Sambucus canadensis

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Sambucus canadensis
Sambucus nigra subsp canadensis - Indiana.jpg
Foliage and fruit

Secure (NatureServe)[1]
Scientific classification edit
Kingdom: Plantae
Clade: Tracheophytes
Clade: Angiosperms
Clade: Eudicots
Clade: Asterids
Order: Dipsacales
Family: Adoxaceae
Genus: Sambucus
S. canadensis
Binomial name
Sambucus canadensis
Sambucus nigra canadensis range map 1.png
Natural range of Sambucus canadensis

Sambucus nigra subsp. canadensis (L.) Bolli

Sambucus canadensis, the American black elderberry, Canada elderberry, or common elderberry, is a species of elderberry native to a large area of North America east of the Rocky Mountains, and south through eastern Mexico and Central America to Panama. It grows in a variety of conditions including both wet and dry soils, primarily in sunny locations.


It is a deciduous suckering shrub growing to 3 m or more tall. The leaves are arranged in opposite pairs, pinnate with five to nine leaflets, the leaflets around 10 cm long and 5 cm broad. In summer, it bears large (20–30 cm diameter) corymbs of white flowers above the foliage, the individual flowers 5–6 mm diameter, with five petals.

The fruit (known as an elderberry) is a dark purple to black berry 3–5 mm diameter, produced in drooping clusters in the fall.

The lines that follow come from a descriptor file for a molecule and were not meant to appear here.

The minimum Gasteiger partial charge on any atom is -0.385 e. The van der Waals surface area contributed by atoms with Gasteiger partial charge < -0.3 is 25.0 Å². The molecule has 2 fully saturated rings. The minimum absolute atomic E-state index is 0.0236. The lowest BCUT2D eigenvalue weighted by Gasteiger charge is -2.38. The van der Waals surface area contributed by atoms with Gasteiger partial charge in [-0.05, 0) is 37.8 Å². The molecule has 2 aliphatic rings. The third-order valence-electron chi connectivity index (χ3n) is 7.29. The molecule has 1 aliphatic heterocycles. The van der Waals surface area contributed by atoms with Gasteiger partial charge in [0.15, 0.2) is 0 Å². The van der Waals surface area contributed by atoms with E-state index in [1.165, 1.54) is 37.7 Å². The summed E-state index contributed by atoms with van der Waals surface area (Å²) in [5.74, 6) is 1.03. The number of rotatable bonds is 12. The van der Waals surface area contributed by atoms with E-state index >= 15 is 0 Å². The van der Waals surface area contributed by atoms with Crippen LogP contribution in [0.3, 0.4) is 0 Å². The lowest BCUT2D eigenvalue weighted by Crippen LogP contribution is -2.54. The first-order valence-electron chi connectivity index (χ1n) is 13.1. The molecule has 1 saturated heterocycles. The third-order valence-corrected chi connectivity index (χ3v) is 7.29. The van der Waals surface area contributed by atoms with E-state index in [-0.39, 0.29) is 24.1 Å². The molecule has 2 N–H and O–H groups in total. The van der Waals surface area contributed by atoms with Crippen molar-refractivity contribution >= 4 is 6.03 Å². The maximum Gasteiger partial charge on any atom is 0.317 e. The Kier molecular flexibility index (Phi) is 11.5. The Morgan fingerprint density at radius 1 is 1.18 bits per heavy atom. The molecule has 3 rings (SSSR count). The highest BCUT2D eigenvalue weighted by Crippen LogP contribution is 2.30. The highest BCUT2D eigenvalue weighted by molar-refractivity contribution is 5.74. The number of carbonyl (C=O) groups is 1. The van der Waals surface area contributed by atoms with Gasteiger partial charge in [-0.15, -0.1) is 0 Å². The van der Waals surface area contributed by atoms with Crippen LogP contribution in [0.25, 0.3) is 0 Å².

It is closely related to the European Sambucus nigra, and some authors treat it as conspecific, under the name Sambucus nigra subsp. canadensis.[2]


The flower (known as an elderflower) is edible, as well as the ripe berries when cooked. Other parts of the plant, such as leaves, stems, roots, seeds and unripe fruits, are toxic[3][4] due to the presence of cyanogenic glycosides, and alkaloids.[5] Because of the presence of cyanogenic glycosides in the seeds, the fruit should not be eaten raw in much quantity.[citation needed] Traditional methods of consuming elderberry includes jams, jellies, and syrups, all of which cook down the fruit and strain out the seeds.

Uses for the fruit include wine, jelly and dye. Leaves and inner bark can be used as an insecticide and a dye.[6] Leaves are also traditionally used in herbalism topically.[citation needed]

The genus name comes from the Greek word sambuce, an ancient wind instrument, in reference to the removal of pith from the twigs of this and other species to make whistles.[7][8]



  1. ^ "NatureServe Explorer 2.0 - Sambucus nigra ssp. canadensis, Common Elderberry". Retrieved 6 May 2020.
  2. ^ "Sambucus nigra". Integrated Taxonomic Information System.
  3. ^ Peterson, Lee Allen (1977). Edible Wild Plants: Eastern/Central North America. Boston: Houghton Mifflin Company. p. 172. ISBN 0-395-92622-X.
  4. ^ Preston, Richard J.; Braham, Richard R. (2002). North American Trees: Fifth Edition. Ames, Iowa: Iowa State Press. p. 199. ISBN 0-8138-1526-6.
  5. ^ "Sambucus canadensis". North Carolina State Extension.
  6. ^ "Sambucus canadensis". Plants for a Future.
  7. ^ Niering, William A.; Olmstead, Nancy C. (1985) [1979]. The Audubon Society Field Guide to North American Wildflowers, Eastern Region. Knopf. p. 448. ISBN 0-394-50432-1.
  8. ^ Little, Elbert L. (1980). The Audubon Society Field Guide to North American Trees: Eastern Region. New York: Knopf. p. 670. ISBN 0-394-50760-6.

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